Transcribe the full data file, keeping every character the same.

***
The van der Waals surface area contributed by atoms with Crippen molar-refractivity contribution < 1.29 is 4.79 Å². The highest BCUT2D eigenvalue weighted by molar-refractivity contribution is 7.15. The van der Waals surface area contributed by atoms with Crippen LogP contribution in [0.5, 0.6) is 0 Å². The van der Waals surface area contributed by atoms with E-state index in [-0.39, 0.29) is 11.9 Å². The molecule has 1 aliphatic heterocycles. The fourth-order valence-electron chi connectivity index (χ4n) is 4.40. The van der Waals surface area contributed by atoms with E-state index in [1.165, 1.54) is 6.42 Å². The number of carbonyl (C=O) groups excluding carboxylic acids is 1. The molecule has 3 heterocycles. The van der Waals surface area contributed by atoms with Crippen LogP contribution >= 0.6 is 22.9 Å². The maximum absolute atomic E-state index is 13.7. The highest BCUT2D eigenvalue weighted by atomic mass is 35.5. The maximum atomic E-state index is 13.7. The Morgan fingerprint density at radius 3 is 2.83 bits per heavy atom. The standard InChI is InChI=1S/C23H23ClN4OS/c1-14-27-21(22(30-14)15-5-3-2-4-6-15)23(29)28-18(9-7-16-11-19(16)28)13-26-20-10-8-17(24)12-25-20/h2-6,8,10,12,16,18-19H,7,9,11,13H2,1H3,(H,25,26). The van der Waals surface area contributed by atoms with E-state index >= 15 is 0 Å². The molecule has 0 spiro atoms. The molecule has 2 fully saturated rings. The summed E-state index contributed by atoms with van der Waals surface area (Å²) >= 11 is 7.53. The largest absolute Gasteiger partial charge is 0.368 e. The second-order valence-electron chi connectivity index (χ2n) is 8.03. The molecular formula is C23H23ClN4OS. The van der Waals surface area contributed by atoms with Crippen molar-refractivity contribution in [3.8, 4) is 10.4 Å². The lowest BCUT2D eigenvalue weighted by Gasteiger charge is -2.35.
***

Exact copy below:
The van der Waals surface area contributed by atoms with Crippen molar-refractivity contribution < 1.29 is 4.79 Å². The highest BCUT2D eigenvalue weighted by molar-refractivity contribution is 7.15. The van der Waals surface area contributed by atoms with Crippen LogP contribution in [0.5, 0.6) is 0 Å². The van der Waals surface area contributed by atoms with E-state index in [-0.39, 0.29) is 11.9 Å². The molecule has 1 aliphatic heterocycles. The fourth-order valence-electron chi connectivity index (χ4n) is 4.40. The van der Waals surface area contributed by atoms with E-state index in [1.165, 1.54) is 6.42 Å². The number of carbonyl (C=O) groups excluding carboxylic acids is 1. The molecule has 3 heterocycles. The van der Waals surface area contributed by atoms with Crippen LogP contribution >= 0.6 is 22.9 Å². The maximum absolute atomic E-state index is 13.7. The highest BCUT2D eigenvalue weighted by atomic mass is 35.5. The maximum atomic E-state index is 13.7. The Morgan fingerprint density at radius 3 is 2.83 bits per heavy atom. The standard InChI is InChI=1S/C23H23ClN4OS/c1-14-27-21(22(30-14)15-5-3-2-4-6-15)23(29)28-18(9-7-16-11-19(16)28)13-26-20-10-8-17(24)12-25-20/h2-6,8,10,12,16,18-19H,7,9,11,13H2,1H3,(H,25,26). The van der Waals surface area contributed by atoms with E-state index >= 15 is 0 Å². The molecule has 0 spiro atoms. The molecule has 2 fully saturated rings. The summed E-state index contributed by atoms with van der Waals surface area (Å²) >= 11 is 7.53. The largest absolute Gasteiger partial charge is 0.368 e. The second-order valence-electron chi connectivity index (χ2n) is 8.03. The molecular formula is C23H23ClN4OS. The van der Waals surface area contributed by atoms with Crippen molar-refractivity contribution in [3.8, 4) is 10.4 Å². The lowest BCUT2D eigenvalue weighted by Gasteiger charge is -2.35.